By Henry Burbank
In the wake of the grand jury rulings in Ferguson and Staten Island, many around the country are suggesting potential courses of action to prevent racially motivated police killings from happening again. The Huffington Post suggests that addressing educational inequities and promoting the study of U.S. History and Civics will help solve the problem, while Attorney General Eric Holder believes that launching a civil rights investigation into the cases will yield positive results. On the ground, the NAACP is calling for the firing of the Ferguson police chief and the addition of stricter laws against racial profiling at both the state and federal levels. While these ideas strike at the heart of what happened to Michael Brown and Eric Garner, they are too broad in scope and too focused on long-term goals to have a sizeable impact in the near future. I do not wish to criticize activists, disparage the ideas of those listed above, or insist that the actions of Darren Wilson or Daniel Pantaleo had nothing to do with race. However, I do believe that there are tangible government actions that can reduce the likelihood of grand jury decisions such as these in the future.
The most obvious reason the grand juries made their decisions was a lack of definitive physical evidence and an overwhelming reliance on an often conflicting witness testimony.
The first step is to explain why the grand juries made their decisions. Despite their secretive nature, the evidence released by St. Louis County Prosecutor Bob McCulloch can give us some explanation, at least in the case of Michael Brown, for why the jury failed to indict. The most obvious of these was a lack of definitive physical evidence and an overwhelming reliance on often conflicting witness testimony. In the wake of the release of evidence, trusted media outlets such as CNN, the New York Times, and the Washington Post published detailed analyses of the events, concluding that, in the case of the Post, while “scientific analysis can determine how many times Brown was shot, where he was standing, even what direction he was moving in…the only windows into Brown’s intentions came from witnesses, and what they saw blended all too confusingly with who they are. Even in this time when so much of life is recorded in bytes and bits, memory is a sly game player. Some things are unknowable.”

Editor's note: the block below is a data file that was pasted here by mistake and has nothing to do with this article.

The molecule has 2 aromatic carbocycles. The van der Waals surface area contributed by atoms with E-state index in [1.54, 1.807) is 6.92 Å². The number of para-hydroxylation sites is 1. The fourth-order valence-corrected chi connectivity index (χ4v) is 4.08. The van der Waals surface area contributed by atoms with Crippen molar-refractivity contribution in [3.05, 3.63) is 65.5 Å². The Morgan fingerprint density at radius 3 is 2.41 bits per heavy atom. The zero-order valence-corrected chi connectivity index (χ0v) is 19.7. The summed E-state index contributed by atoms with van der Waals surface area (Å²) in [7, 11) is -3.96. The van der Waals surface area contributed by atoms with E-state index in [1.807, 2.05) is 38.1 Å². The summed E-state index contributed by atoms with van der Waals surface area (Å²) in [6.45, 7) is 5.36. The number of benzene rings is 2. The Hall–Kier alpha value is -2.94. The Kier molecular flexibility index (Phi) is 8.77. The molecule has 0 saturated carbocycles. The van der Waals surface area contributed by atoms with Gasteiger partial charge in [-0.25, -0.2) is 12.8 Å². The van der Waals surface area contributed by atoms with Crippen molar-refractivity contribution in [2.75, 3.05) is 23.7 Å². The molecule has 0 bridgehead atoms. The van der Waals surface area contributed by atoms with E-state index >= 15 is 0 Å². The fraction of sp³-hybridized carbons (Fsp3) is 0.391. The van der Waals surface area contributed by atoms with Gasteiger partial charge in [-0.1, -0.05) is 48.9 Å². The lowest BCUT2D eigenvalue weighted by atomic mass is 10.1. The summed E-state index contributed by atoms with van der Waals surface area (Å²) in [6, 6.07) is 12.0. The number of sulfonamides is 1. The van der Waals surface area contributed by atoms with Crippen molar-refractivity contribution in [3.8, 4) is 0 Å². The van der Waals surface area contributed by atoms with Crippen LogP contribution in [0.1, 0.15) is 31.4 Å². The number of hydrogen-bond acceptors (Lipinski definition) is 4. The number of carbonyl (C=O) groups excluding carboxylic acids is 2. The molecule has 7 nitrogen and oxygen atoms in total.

If Ferguson is a case of a grand jury failing to indict due to confusion over whether a crime took place or not, Staten Island is the exact opposite. Unlike in Ferguson, there is clear video evidence showing Garner being confronted, restrained, and ultimately killed by members of the NYPD. This case also differs from Ferguson in that, at the time this article was written, the verdict was released without any accompanying evidence or witness testimony other than the video. Therefore, it is impossible to know for sure what the grand jurors were presented with, but it is safe to assume, based on what has been said to media outlets by both sides, that the Garner family argued the events of the video while Pantaleo maintained that Garner would have survived had he not been in poor health and/or resisting arrest. However, by presenting Pantaleo’s argument to the jurors (as the prosecution almost certainly did), they deviated from the normal functioning of grand juries where the prosecutor sells the jurors on why the defendant, in this case Pantaleo, should be charged. This is the result of the much talked about conflict of interest involving local prosecutors charging local police. Although the two problems identified here, lack of evidence and prosecutorial conflicts of interest, are complex in scope, they have potential solutions.